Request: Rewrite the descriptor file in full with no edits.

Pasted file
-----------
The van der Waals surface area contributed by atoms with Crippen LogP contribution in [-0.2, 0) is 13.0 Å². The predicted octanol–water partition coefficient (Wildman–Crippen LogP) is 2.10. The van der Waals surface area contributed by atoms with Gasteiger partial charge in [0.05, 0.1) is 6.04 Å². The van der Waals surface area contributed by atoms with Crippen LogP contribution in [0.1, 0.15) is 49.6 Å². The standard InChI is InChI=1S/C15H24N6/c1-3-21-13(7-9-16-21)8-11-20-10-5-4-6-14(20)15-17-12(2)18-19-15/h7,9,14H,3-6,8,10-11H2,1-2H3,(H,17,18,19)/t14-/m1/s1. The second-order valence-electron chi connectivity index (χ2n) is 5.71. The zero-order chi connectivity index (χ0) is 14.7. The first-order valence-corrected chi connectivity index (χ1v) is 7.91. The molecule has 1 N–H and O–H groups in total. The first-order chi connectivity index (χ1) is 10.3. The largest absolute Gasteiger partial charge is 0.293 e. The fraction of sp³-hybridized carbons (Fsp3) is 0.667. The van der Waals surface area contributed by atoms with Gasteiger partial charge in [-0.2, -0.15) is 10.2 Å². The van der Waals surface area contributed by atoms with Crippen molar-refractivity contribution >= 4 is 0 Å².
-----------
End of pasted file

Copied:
The van der Waals surface area contributed by atoms with Crippen LogP contribution in [-0.2, 0) is 13.0 Å². The predicted octanol–water partition coefficient (Wildman–Crippen LogP) is 2.10. The van der Waals surface area contributed by atoms with Gasteiger partial charge in [0.05, 0.1) is 6.04 Å². The van der Waals surface area contributed by atoms with Crippen LogP contribution in [0.1, 0.15) is 49.6 Å². The standard InChI is InChI=1S/C15H24N6/c1-3-21-13(7-9-16-21)8-11-20-10-5-4-6-14(20)15-17-12(2)18-19-15/h7,9,14H,3-6,8,10-11H2,1-2H3,(H,17,18,19)/t14-/m1/s1. The second-order valence-electron chi connectivity index (χ2n) is 5.71. The zero-order chi connectivity index (χ0) is 14.7. The first-order valence-corrected chi connectivity index (χ1v) is 7.91. The molecule has 1 N–H and O–H groups in total. The first-order chi connectivity index (χ1) is 10.3. The largest absolute Gasteiger partial charge is 0.293 e. The fraction of sp³-hybridized carbons (Fsp3) is 0.667. The van der Waals surface area contributed by atoms with Gasteiger partial charge in [-0.2, -0.15) is 10.2 Å². The van der Waals surface area contributed by atoms with Crippen molar-refractivity contribution >= 4 is 0 Å².